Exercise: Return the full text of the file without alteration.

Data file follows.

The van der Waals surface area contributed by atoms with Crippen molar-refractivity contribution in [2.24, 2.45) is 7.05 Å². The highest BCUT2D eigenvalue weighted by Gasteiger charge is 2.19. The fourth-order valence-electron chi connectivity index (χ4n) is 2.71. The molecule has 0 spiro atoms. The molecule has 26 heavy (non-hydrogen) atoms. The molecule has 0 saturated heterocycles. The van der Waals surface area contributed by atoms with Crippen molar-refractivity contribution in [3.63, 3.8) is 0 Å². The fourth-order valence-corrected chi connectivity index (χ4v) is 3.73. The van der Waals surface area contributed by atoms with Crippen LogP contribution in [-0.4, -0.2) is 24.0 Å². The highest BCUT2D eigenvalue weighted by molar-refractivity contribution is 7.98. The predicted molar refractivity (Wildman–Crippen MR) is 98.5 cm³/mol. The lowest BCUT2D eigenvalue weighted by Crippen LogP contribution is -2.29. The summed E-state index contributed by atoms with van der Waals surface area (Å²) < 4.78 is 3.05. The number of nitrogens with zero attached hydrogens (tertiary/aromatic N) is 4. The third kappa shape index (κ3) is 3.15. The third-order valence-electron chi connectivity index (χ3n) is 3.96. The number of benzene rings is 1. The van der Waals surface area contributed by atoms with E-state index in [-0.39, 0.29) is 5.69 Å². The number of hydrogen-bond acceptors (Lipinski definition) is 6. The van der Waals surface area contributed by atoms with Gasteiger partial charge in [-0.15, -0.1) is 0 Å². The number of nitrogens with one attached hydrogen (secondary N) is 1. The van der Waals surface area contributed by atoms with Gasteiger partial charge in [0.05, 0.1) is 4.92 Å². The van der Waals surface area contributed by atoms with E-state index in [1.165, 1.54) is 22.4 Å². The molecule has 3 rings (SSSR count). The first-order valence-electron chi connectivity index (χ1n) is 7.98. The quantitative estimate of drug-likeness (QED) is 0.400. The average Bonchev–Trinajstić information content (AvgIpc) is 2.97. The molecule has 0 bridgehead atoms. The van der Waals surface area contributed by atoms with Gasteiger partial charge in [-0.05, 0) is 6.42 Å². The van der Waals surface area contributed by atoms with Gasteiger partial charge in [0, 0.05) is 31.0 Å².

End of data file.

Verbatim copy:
The van der Waals surface area contributed by atoms with Crippen molar-refractivity contribution in [2.24, 2.45) is 7.05 Å². The highest BCUT2D eigenvalue weighted by Gasteiger charge is 2.19. The fourth-order valence-electron chi connectivity index (χ4n) is 2.71. The molecule has 0 spiro atoms. The molecule has 26 heavy (non-hydrogen) atoms. The molecule has 0 saturated heterocycles. The van der Waals surface area contributed by atoms with Crippen molar-refractivity contribution in [3.63, 3.8) is 0 Å². The fourth-order valence-corrected chi connectivity index (χ4v) is 3.73. The van der Waals surface area contributed by atoms with Crippen LogP contribution in [-0.4, -0.2) is 24.0 Å². The highest BCUT2D eigenvalue weighted by molar-refractivity contribution is 7.98. The predicted molar refractivity (Wildman–Crippen MR) is 98.5 cm³/mol. The lowest BCUT2D eigenvalue weighted by Crippen LogP contribution is -2.29. The summed E-state index contributed by atoms with van der Waals surface area (Å²) < 4.78 is 3.05. The number of nitrogens with zero attached hydrogens (tertiary/aromatic N) is 4. The third kappa shape index (κ3) is 3.15. The third-order valence-electron chi connectivity index (χ3n) is 3.96. The number of benzene rings is 1. The van der Waals surface area contributed by atoms with E-state index in [-0.39, 0.29) is 5.69 Å². The number of hydrogen-bond acceptors (Lipinski definition) is 6. The van der Waals surface area contributed by atoms with Gasteiger partial charge in [-0.15, -0.1) is 0 Å². The number of nitrogens with one attached hydrogen (secondary N) is 1. The van der Waals surface area contributed by atoms with Gasteiger partial charge in [0.05, 0.1) is 4.92 Å². The van der Waals surface area contributed by atoms with E-state index in [1.165, 1.54) is 22.4 Å². The molecule has 3 rings (SSSR count). The first-order valence-electron chi connectivity index (χ1n) is 7.98. The quantitative estimate of drug-likeness (QED) is 0.400. The average Bonchev–Trinajstić information content (AvgIpc) is 2.97. The molecule has 0 bridgehead atoms. The van der Waals surface area contributed by atoms with Gasteiger partial charge in [-0.05, 0) is 6.42 Å². The van der Waals surface area contributed by atoms with Gasteiger partial charge in [0, 0.05) is 31.0 Å².